Army ranks fourth nationally with a 53.9% third-down conversion rate. That should only increase against an Eastern Michigan defense that ranks 95th in third-down conversions allowed (41.32%). That is before the Black Knights even get to fourth down, where they have had no issues as I previously mentioned.

It’s the same story on the other side of the ball, as EMU has struggled to convert on third downs at 35.4% (103rd nationally). Those struggles may continue against an Army defense that ranks in the top 10 on third down defense at 28.2%.

Army should once again dominate time of possession (in which it leads the country), as it keeps the chains moving with much more frequency and ease.

Clemson DL vs. Florida State OL

  • Clemson -17 at Florida State
  • O/U: 50
  • Noon ET, ABC

Clemson allows only 2.6 yards per carry, which ranks in the top-5 nationally. Interestingly enough, the Tigers are one spot ahead of Florida State in that category.

The difference is Clemson’s offense ranks second in rush yards per attempt (6.5), while the Seminoles sit at 128th in the nation at an embarrassing 2.9 yards per carry; only Northwestern and San Jose State are worse.

That means Florida State should find itself in third-and-long situations all day long. That’s a nightmare for a subpar offensive line against the best defensive line in the country.

The advanced metrics tell the same story. Per S&P+, Clemson owns the No. 1 overall rush defense — and ranks in the top 10 in Adjusted Sack Rate. Florida State has the 116th ranked rushing offense, and averages 8.0 yards to go on third down, which ranks outside the top 100.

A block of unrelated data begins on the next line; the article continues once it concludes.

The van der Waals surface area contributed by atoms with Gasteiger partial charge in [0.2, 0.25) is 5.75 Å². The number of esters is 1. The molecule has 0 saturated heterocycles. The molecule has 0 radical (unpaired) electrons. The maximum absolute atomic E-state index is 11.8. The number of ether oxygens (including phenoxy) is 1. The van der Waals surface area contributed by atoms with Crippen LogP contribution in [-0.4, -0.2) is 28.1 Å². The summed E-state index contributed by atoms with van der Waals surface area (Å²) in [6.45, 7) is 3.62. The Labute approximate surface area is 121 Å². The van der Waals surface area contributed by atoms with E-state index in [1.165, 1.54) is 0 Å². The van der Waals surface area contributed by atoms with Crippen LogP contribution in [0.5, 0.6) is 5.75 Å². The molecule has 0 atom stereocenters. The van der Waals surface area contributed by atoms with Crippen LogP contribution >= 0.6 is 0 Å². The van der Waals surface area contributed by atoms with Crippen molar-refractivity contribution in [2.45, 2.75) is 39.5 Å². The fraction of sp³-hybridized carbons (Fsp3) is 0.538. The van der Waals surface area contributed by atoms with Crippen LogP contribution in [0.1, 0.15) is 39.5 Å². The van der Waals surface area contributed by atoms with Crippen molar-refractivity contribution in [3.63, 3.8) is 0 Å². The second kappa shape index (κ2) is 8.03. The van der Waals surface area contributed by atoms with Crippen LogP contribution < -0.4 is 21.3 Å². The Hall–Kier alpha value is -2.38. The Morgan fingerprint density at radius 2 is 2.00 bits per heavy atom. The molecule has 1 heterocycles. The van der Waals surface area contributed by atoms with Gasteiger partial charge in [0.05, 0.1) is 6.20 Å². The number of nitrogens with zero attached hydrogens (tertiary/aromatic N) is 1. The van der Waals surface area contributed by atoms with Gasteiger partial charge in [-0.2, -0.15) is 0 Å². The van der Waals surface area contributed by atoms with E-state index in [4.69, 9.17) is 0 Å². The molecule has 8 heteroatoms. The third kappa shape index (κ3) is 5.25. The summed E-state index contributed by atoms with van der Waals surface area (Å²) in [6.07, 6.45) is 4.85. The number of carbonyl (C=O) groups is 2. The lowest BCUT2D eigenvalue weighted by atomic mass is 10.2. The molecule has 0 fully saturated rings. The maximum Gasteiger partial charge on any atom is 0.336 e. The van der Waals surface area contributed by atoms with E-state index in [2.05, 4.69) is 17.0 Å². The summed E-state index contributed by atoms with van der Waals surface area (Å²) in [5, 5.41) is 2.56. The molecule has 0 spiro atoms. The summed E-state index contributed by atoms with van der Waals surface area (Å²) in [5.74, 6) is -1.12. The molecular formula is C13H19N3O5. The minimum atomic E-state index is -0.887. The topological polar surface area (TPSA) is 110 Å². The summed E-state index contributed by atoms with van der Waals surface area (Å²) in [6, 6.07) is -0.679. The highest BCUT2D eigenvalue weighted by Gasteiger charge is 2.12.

Clemson’s defensive line should have a field day on Saturday in Tallahassee.

Duke Run Defense vs. Pittsburgh

  • Duke -2.5 at Pittsburgh
  • O/U: 45.5
  • 3:30 p.m. ET, ACC RSN

The Panthers really struggle to throw the ball, ranking 119th at just 5.9 yards per pass. For reference, they are essentially tied with Kansas in that statistic.

The Panthers have compensated for that deficiency with a solid ground game that averages a productive 5.03 yards per carry (34th in the country). However, that rushing attack might struggle against a dominant Duke run defense that allows 3.5 yards per carry.

The advanced stats confirm this edge, as Duke has the 10th-best run defense, per S&P+. In regards to Pitt, it has the 41st-best rush offense and 110th-best pass offense. The Panthers struggle to throw even more on Passing Downs (124th), which they will they will have to do plenty of against a stingy Duke run defense.

Duke has a really efficient overall defense, especially against the run. I expect the Blue Devils to shut down a very one-dimensional Pitt offense, especially when you consider the field-position advantage Duke should enjoy with its special teams edge.

TCU Turnover Margin vs. Kansas